Congressional Black Caucus members discussed the possibility that embattled former Ways and Means Chairman Charlie Rangel might seek the ranking spot on the powerful tax-writing panel next year, according to three lawmakers in attendance at a closed-door meeting Monday night.
The New York Democrat, who is awaiting a verdict in his trial on 13 corruption-related ethics charges, declined to comment about whether he would seek the post as he was leaving Monday night’s CBC meeting. But three other lawmakers – Reps. Yvette Clarke (D-N.Y.), Jesse Jackson Jr. (D-Ill.) and Laura Richardson (D-Calif.) — said the issue was discussed.
Clarke said the Harlem lawmaker discussed the possibility of seeking the ranking spot on Ways and Means in the context of a broader discussion over what committee spots CBC members would seek in the next Congress but “didn’t go into detail.”
Clarke, who represents neighboring Brooklyn, said she “definitely” would support Rangel if he sought the spot. “It’s up to him,” Clarke said “I support him. I’m a Rangel fan.”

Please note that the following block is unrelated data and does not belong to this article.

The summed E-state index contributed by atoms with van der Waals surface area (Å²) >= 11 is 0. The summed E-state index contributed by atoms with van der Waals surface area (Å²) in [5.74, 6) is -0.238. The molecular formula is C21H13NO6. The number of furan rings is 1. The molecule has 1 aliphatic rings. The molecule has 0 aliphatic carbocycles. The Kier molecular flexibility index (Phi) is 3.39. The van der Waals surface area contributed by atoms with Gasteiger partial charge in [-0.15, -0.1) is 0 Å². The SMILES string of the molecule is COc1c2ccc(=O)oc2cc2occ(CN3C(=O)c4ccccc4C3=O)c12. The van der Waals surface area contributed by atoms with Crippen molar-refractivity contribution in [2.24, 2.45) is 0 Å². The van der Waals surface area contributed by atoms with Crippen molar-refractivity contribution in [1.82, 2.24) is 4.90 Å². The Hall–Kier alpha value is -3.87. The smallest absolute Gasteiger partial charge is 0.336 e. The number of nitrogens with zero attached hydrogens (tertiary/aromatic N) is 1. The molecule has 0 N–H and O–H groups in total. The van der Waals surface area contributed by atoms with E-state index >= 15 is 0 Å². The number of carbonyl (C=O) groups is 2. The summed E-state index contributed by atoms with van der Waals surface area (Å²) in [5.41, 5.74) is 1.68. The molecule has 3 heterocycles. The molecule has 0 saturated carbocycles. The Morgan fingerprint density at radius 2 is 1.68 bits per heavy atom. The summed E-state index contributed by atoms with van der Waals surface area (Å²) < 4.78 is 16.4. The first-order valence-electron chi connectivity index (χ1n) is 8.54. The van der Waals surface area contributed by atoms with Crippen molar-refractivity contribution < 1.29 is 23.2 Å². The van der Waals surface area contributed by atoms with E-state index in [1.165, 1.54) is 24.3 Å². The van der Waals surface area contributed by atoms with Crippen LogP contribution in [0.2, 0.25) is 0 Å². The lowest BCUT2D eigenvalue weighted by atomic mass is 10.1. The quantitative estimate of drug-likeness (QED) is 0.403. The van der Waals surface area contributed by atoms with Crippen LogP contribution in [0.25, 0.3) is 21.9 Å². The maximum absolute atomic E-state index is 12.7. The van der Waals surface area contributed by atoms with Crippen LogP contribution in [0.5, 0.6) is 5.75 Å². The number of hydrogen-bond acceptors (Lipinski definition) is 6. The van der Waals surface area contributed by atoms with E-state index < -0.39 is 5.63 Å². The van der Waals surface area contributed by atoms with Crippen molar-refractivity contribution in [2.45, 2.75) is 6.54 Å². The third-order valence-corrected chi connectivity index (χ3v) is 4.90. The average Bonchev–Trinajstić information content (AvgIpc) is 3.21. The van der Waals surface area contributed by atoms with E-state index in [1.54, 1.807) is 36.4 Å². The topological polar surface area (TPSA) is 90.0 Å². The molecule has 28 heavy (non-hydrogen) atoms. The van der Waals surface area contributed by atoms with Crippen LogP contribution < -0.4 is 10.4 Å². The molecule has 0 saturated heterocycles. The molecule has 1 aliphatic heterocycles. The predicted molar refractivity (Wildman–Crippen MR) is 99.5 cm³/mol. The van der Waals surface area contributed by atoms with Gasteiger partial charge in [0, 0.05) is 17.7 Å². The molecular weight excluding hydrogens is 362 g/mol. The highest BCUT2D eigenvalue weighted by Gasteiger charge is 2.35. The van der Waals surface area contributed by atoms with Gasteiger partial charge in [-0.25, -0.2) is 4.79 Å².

Jackson said he too would support Rangel if he were to run, saying Rangel “has earned that support” and that it was important for CBC members to stand up for the seniority system.
“He’s earned the support of this black caucus, he’s earned the support of the Caucus of this Congress, and he should not be abandoned,” Jackson said. “We start that trend, it could be very disruptive to the future of the caucus.”
Richardson confirmed that the discussion took place but declined to comment further.
There already is a competitive race brewing for the ranking spot on Ways and Means. Rep. Sander Levin (D-Mich.) has chaired the panel since Rangel was forced to relinquish the gavel this year amid his ethics problems, and Levin has indicated he is interested in staying on in the ranking post next year when Democrats are in the minority. Rep. Richard Neal (D-Mass.) also said this month that he would seek the post if Rangel does not.
A House ethics subcommittee opted Monday to abbreviate Rangel’s ethics trial, declaring that no facts are in dispute, thereby dispensing with witnesses and public arguments. The subcommittee will now move directly to deliberations on whether the New York lawmaker violated the chamber’s rules.
An ethics investigative subcommittee charged Rangel in July with 13 counts of wrongdoing, including allegations that he misused federal resources to solicit donations for a City College of New York center named in his honor, used a rent-stabilized apartment for his campaign office, failed to pay taxes on a Dominican Republic villa and filed inaccurate financial disclosure forms.
Jennifer Yachnin contributed to this story.